This preview shows page 1. Sign up to view the full content.
Unformatted text preview: shorter the payback period, the lower the firm’s exposure to such risk. CHAPTER 9 Capital Budgeting Techniques 399 The major weakness of the payback period is that the appropriate payback
period is merely a subjectively determined number. It cannot be specified in light
of the wealth maximization goal because it is not based on discounting cash flows
to determine whether they add to the firm’s value. Instead, the appropriate payback period is simply the maximum acceptable period of time over which management decides that a project’s cash flows must break even (that is, just equal
the initial investment). A second weakness is that this approach fails to take fully
into account the time factor in the value of money.3 This weakness can be illustrated by an example.
EXAMPLE DeYarman Enterprises, a small medical appliance manufacturer, is considering
two mutually exclusive projects, which it has named projects Gold and Silver.
The firm uses only the payback period to choose projects. The relevant cash flows
and payback period for each project are given in Table 9.2. Both projects have 3year payback periods, which would suggest that they are equally desirable. But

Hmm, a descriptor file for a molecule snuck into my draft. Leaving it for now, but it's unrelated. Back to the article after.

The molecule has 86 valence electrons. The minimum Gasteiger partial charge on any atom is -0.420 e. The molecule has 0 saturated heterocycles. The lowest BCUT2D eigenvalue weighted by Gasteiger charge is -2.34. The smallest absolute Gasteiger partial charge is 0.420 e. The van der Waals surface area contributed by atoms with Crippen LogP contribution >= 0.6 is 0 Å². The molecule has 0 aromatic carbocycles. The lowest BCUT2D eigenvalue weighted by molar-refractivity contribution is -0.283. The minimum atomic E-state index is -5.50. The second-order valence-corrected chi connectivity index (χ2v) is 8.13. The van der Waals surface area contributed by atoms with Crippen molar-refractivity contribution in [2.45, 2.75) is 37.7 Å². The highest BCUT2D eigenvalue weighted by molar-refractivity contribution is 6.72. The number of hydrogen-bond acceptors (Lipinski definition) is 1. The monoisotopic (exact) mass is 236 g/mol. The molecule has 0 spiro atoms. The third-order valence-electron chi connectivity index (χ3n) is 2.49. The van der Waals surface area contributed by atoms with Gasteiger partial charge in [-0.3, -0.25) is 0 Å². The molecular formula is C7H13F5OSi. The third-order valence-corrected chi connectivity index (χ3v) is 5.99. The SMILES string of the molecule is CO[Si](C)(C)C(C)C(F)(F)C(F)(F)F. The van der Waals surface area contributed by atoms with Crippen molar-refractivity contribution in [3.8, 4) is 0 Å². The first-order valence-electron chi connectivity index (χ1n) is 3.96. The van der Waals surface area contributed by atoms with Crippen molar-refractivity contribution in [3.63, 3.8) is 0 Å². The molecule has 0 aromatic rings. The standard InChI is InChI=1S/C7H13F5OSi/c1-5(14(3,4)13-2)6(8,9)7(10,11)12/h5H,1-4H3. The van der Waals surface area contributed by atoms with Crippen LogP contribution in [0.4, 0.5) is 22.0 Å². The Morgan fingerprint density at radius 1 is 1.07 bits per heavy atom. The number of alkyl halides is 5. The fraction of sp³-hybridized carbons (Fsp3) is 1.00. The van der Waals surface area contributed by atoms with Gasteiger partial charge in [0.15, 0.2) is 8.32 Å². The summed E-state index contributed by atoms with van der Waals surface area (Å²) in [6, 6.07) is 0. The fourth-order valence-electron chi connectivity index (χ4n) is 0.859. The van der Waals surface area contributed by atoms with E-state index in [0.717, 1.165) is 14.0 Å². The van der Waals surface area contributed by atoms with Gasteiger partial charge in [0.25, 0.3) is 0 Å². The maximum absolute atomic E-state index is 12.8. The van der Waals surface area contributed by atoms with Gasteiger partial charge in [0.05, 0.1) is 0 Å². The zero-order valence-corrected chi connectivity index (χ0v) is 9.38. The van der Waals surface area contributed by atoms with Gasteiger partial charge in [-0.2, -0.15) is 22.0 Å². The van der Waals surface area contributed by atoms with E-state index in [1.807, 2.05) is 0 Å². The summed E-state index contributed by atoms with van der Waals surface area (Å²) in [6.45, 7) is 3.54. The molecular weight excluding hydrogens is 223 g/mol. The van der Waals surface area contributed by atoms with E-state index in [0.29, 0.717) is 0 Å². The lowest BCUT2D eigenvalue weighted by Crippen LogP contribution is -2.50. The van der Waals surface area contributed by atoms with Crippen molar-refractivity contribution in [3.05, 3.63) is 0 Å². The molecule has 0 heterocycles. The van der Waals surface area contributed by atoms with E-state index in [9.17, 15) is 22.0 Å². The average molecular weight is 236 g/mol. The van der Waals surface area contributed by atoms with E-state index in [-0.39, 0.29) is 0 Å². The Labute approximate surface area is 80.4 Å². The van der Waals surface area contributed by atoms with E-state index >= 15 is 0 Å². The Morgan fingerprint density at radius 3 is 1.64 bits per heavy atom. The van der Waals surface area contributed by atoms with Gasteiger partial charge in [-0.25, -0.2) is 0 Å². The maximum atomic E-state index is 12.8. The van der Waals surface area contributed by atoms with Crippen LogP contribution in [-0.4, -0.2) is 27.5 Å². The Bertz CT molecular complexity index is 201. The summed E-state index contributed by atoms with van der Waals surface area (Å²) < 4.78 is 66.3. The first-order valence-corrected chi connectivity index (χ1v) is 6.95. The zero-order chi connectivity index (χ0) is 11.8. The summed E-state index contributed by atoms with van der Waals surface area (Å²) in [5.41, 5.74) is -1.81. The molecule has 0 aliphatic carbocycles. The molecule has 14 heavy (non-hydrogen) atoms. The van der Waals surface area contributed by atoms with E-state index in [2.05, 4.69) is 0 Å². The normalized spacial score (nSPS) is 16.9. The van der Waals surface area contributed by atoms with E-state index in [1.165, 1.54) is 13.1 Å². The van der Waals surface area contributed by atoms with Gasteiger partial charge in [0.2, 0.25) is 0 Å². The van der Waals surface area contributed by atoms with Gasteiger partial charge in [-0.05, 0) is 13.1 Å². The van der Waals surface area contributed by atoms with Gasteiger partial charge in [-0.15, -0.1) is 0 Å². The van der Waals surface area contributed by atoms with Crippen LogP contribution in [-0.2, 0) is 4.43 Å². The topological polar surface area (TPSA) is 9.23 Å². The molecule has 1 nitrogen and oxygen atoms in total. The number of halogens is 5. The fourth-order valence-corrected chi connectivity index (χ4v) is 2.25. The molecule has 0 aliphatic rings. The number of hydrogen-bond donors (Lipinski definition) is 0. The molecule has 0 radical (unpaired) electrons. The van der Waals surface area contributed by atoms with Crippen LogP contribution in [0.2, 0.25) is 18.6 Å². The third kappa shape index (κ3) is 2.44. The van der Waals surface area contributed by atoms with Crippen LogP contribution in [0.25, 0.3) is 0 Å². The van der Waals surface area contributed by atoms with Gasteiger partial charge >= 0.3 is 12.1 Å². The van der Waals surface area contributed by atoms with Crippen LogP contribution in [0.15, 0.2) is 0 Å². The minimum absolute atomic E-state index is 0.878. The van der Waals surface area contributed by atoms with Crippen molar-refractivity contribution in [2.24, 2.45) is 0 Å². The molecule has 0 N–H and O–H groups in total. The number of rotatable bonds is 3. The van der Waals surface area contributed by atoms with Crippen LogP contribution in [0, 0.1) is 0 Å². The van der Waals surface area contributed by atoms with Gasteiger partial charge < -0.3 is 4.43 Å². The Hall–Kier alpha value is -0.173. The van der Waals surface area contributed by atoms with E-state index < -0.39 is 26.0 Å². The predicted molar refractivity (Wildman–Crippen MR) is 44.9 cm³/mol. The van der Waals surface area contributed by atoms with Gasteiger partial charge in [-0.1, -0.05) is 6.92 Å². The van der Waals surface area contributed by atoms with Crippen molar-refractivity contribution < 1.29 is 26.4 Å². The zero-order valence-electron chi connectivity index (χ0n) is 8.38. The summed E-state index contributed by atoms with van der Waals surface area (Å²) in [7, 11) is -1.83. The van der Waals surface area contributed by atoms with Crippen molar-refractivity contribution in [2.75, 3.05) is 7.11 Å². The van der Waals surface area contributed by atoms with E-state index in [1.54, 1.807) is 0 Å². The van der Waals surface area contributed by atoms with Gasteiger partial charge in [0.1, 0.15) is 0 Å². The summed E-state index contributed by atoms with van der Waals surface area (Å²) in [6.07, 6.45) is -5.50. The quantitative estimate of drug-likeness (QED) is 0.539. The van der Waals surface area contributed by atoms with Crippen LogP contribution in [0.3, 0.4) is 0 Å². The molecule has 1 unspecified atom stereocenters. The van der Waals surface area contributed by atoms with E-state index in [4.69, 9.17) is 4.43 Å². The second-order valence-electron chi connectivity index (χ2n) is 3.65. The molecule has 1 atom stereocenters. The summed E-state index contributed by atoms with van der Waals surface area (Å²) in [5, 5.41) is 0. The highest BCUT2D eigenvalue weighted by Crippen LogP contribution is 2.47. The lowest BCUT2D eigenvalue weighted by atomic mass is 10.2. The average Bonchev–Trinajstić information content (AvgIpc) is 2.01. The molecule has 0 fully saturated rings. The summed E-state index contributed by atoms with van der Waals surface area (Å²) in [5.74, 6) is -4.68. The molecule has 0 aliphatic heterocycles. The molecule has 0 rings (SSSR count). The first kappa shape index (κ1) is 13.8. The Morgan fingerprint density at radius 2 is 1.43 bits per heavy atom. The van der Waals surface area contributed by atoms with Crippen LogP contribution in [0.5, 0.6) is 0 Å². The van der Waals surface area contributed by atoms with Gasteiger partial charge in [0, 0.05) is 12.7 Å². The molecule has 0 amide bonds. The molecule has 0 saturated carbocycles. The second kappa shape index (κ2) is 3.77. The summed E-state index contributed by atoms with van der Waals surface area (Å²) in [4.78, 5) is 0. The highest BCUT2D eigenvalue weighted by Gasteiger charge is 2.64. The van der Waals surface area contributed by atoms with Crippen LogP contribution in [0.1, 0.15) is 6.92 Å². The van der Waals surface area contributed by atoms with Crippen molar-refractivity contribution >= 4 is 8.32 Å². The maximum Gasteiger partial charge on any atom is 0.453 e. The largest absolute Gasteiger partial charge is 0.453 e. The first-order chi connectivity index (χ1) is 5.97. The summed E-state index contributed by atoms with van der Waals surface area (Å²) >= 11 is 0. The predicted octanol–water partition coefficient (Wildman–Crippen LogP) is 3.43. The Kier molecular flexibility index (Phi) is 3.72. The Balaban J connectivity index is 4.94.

comparison of the pattern of cash inflows over the first 3 years shows that more
of the $50,000 initial investment in project Silver is recovered sooner than is
recovered for project Gold. For example, in year 1, $40,000 of the $50,000
invested in project Silver is recovered, whereas only $5,000 of the $50,000 investment in project Gold is recovered. Given the time value of money, project Silver
would clearly be preferred over project Gold, in spite of the fact that they both
have identical 3-year payback periods. The payback approach does not fully
account for the time value of money, which, if recognized, would cause project
Silver to be preferred over project Gold.
A third weakness of payback is its failure to recognize cash flows that occur
after the payback period. TABLE 9.2 Relevant Cash Flows and
Payback Periods for
Project Gold Initial investment
Year Project Silver $50,000 $50,000 Operating cash inflows 1 $ 5,000 $40,000 2 5,000 2,000 3 40,000 8,000 4 10,000 10,000 5 10,000 10,000 Payback period 3 years 3 years 3. To consider differences in timing explicitly in applying the payback method, the present value payback period is
sometimes used. It is found by first calculating the present value of the cash inflows at the appropriate discount rate
and then finding the payback period by using the present value of the cash inflows. 400 PART 3 Long-Term Investment Decisions FOCUS ON PRACTICE The high labor component of U.S.
textile manufacturers creates a
cost disadvantage that makes it
hard for them to compete in global
markets. They lag behind other
U.S. industries and foreign textile
producers in terms of plant
automation. One key hurdle is payback period. The industry standard
for capital expenditure projects for
machinery is 3 years. Because few
major automation projects...
View Full Document
- Fall '13